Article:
They are extremely fond of crickets and grasshoppers, as well as other kinds of insects, and they feed on the flesh of birds whenever they can procure it. The individuals which I have kept in cages, appeared well pleased with pieces of fresh beef, but they generally remained dull and sullen until they died. As it was only during winter that I had them in confinement, when no coleopterous insects could be procured, I had no opportunity of observing if, like Hawks, they have the power of throwing up hard particles of the food which they swallow, although I should suppose this to be the case. Their propensity to impale insects and small birds on the sharp points of twigs and on thorns, which they so frequently do at all seasons of the year, is quite a mystery to me, as I cannot conceive what its object may be.
I have represented three of these birds of different sexes and ages, and therefore differing in colour and size.
GREAT AMERICAN SHRIKE or BUTCHER-BIRD, Lanius Excubitor,
Wils. Amer. Orn.,vol. i. p. 74.
Fourth quill longest, third little shorter, second shorter than sixth, first half the length of second; tail long, graduated; bill brownish-black at the end, paler towards the base; upper parts light ash-grey, the ends of the scapulars and the upper tail-coverts greyish-white; a streak of whitish over the eye; loral space and a patch behind the eye brownish-black; first row of smaller wing-coverts, larger coverts, and quills, brownish-black; secondary quills and coverts edged and tipped with whitish; base of primaries white, forming a conspicuous patch when the wing is extended; tail-feathers brownish-black, outer web of lateral feathers, and more than a third of its inner web from the tip, white; the extremities of all the rest, excepting the middle two, also white, gradually occupying less extent on the inner feathers; lower parts greyish-white, the fore part of the breast tinged with brown, and faintly marked with transverse undulating lines of dark grey, as are the sides. Female similar, but with the head and neck slightly tinged with brown, and the lower parts more banded.
Lanius Excubitor of Europe differs in being considerably smaller, and in having the white on the wings and tail more extended, the bases and a great portion of the inner webs of the secondaries, except the inner three, being of that colour, as well as the bases of the primaries, and forming a conspicuous spot when the wing is closed, and the outer tail-feathers being often white in their whole length.
Male, 10 2/12, 14 2/12.
Breeds from Pennsylvania northward. During winter, migrates westward to the Mississippi, and as far south as Natchez. Not uncommon.
The dimensions of an adult male presented by Dr. T. M. BREWER of Boston, and preserved in spirits, are:--Length to end of tail 10 2/12 inches, to end of wings 7 5/12, to end of claws 8 2/12; extent of wings 14 2/12; wing from flexure 4 8/12; tail 4 8/12.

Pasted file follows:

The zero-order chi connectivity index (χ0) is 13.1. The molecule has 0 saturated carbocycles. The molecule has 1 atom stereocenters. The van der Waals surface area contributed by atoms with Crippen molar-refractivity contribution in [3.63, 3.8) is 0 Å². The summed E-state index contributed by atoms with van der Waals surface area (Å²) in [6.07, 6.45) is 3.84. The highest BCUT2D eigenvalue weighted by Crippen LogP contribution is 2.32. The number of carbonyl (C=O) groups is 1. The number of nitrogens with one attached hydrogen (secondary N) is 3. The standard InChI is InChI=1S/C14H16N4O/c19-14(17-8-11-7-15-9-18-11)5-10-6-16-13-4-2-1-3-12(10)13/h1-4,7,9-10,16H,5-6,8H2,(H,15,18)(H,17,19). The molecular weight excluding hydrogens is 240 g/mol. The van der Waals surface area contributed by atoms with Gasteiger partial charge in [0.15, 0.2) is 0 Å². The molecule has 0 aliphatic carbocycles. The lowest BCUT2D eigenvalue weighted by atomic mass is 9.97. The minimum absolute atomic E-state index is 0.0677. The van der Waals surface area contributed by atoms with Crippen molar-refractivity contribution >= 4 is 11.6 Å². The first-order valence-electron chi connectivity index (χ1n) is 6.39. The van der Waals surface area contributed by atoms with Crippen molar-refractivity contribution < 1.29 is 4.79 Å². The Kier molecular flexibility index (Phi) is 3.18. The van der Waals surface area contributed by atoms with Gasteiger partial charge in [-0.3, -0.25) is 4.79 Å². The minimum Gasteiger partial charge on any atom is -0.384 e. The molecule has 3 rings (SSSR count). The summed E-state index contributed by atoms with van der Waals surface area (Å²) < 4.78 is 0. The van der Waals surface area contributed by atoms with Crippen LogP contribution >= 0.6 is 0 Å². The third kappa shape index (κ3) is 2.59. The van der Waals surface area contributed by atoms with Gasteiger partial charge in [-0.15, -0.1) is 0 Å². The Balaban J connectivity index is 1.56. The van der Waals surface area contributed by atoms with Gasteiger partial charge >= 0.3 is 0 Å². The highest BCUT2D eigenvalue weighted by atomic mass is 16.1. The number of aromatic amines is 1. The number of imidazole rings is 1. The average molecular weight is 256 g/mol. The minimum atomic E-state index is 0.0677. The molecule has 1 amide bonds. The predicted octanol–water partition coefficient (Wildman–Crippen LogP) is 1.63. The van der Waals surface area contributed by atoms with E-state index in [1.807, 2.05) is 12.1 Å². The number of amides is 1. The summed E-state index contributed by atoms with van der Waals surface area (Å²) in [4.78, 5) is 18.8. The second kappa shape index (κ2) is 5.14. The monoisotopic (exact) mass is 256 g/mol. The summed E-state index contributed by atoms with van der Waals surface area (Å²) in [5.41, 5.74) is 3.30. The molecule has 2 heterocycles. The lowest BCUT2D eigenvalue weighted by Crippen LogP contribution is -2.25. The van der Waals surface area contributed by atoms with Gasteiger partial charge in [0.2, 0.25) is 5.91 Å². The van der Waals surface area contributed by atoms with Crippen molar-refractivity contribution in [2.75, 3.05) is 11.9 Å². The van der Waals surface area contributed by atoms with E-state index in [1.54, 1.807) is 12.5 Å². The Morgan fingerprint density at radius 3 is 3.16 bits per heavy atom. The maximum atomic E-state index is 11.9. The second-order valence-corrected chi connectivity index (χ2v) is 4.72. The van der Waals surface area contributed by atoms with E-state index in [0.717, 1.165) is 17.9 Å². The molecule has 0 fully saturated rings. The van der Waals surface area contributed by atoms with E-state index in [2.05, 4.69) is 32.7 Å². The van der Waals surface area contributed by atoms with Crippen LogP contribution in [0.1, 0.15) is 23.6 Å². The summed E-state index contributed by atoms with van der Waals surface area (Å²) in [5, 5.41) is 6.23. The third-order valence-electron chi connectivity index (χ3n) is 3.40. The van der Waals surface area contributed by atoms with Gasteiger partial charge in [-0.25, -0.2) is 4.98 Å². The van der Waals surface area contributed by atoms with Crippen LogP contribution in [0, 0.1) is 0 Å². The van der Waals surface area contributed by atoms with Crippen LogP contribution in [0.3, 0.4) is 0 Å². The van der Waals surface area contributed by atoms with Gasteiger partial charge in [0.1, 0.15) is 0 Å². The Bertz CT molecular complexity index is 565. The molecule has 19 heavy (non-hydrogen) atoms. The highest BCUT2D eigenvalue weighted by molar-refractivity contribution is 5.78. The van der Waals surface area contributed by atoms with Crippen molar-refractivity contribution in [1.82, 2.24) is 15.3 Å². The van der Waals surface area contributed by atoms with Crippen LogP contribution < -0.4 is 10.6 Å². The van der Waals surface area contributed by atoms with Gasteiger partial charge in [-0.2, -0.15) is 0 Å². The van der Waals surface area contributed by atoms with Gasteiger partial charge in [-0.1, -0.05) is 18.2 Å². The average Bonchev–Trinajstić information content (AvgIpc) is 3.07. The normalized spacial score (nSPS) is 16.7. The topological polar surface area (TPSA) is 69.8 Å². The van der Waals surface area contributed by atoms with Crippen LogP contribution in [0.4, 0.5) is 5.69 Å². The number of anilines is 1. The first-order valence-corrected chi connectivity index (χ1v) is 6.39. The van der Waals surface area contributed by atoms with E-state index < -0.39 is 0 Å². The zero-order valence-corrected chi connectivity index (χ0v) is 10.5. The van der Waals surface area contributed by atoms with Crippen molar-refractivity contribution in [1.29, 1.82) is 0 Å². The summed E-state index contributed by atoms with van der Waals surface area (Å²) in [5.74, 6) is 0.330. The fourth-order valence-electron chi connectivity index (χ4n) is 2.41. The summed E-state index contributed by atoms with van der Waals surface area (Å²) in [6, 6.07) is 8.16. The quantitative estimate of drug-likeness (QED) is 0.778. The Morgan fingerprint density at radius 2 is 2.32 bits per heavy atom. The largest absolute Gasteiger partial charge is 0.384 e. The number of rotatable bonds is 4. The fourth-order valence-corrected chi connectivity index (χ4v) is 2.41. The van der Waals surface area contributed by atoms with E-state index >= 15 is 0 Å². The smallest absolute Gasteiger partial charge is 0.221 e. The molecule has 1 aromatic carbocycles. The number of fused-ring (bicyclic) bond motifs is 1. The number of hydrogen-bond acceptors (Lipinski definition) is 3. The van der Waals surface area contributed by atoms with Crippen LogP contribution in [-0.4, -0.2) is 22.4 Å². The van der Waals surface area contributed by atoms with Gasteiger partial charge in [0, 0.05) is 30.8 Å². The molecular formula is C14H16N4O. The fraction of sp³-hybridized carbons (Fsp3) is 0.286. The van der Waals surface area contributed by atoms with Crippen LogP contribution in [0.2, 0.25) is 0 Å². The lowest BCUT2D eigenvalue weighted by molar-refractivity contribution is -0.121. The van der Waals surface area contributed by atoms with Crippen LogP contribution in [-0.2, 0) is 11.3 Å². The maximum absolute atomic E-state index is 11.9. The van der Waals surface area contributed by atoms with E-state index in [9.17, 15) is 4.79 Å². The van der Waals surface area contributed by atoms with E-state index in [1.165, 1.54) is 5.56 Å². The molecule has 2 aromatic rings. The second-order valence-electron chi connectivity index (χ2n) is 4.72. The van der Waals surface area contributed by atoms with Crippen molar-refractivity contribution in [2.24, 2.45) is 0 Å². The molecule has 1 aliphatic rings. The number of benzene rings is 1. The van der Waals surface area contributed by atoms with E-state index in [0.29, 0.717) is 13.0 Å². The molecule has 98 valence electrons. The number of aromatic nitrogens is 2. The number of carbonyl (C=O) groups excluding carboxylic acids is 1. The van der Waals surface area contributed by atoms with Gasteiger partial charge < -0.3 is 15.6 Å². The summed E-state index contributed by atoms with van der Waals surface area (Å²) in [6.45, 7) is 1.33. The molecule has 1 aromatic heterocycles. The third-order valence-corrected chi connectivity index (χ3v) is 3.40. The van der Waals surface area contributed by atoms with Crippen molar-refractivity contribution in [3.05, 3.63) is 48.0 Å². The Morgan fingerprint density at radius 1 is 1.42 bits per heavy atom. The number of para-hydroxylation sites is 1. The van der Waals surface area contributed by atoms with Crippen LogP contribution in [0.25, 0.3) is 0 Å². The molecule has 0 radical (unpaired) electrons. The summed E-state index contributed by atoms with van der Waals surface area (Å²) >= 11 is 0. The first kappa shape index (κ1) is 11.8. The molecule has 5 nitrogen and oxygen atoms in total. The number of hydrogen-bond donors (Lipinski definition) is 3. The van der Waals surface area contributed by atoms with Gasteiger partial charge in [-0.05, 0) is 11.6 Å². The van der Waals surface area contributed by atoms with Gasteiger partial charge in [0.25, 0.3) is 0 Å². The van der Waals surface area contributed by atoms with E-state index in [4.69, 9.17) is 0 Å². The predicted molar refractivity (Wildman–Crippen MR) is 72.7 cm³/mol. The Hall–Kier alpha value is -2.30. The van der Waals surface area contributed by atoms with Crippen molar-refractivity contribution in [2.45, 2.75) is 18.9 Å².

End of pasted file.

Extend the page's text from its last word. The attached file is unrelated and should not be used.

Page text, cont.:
The roof of the mouth is nearly flat, with a median prominent ridge anteriorly, and two papillate ridges behind. The posterior aperture of the nares is 7 twelfths long; the tongue is slender, 7 twelfths long, emarginate and papillate at the base, concave above, horny toward the end, the margins lacerated, the tip slit. The width of the mouth is 7 1/2 twelfths. The oesophagus, [a b c], is 2 inches 10 twelfths long, of considerable width, having an average breadth of 4 twelfths; the proventriculus, [b c], 5 twelfths in width, its glands forming a belt only 3 twelfths in breadth. The stomach, [d e], is broadly elliptical, 11 twelfths long, 9 1/2 twelfths broad; its muscular coat thin, being composed of strong parallel fasciculi, its thickest part not exceeding 1 twelfth; the epithelium thin, tough, reddish-brown, longitudinally rugous. The pylorus is very small, with a semilunar margin. The intestine, [e f g h i j], is 12 inches long, its greatest width 3 twelfths, the least 2 twelfths; the coeca, [i], 2 twelfths long, and scarcely 1/2 twelfth wide, their distance from the extremity 1 inch; the cloaca, [j], oblong; its width about 6 twelfths. The stomach contained portions of a mouse, including two front teeth.
The trachea is 2 inches 4 twelfths long, 2 twelfths broad at the upper part, 1 1/2 twelfths at the lower; its rings about 55, with 2 dimidiate rings; it is considerably flattened below, but roundish at the upper part. The bronchi are of moderate size, with about 12 half rings. The muscles are as in the Thrushes, there being four pairs of inferior laryngeal, of large size.
In another individual, the tongue is 7 twelfths long, the mouth 8 twelfths in width; the oesophagus 3 inches long, its average width 3 1/2 twelfths; the intestine 12 inches long. The lobes of the liver are very unequal, the left smaller. The aperture of the ear of moderate size, roundish, 2 twelfths in diameter. The contents of the stomach were a small bird and some insects.
CRATAEGUS APIIFOLIA, Mich. Fl. Amer., vol. i. p. 287. Pursh, Fl. Amer. Sept., vol. i. p. 336.--ICOSANDRIA PENTAGYNIA, Linn. --ROSACEAE, Juss.
This species of hawthorn bears a great resemblance to that so common in Europe. It grows on the banks of rivers and in damp woods in several of the Southern States, and attains a height of twelve or fifteen feet. The leaves are somewhat triangular in their general outline, inciso-lobate, the lobes acute and deeply toothed; the flowers white, and the berries ovate or oblong, of a deep red colour.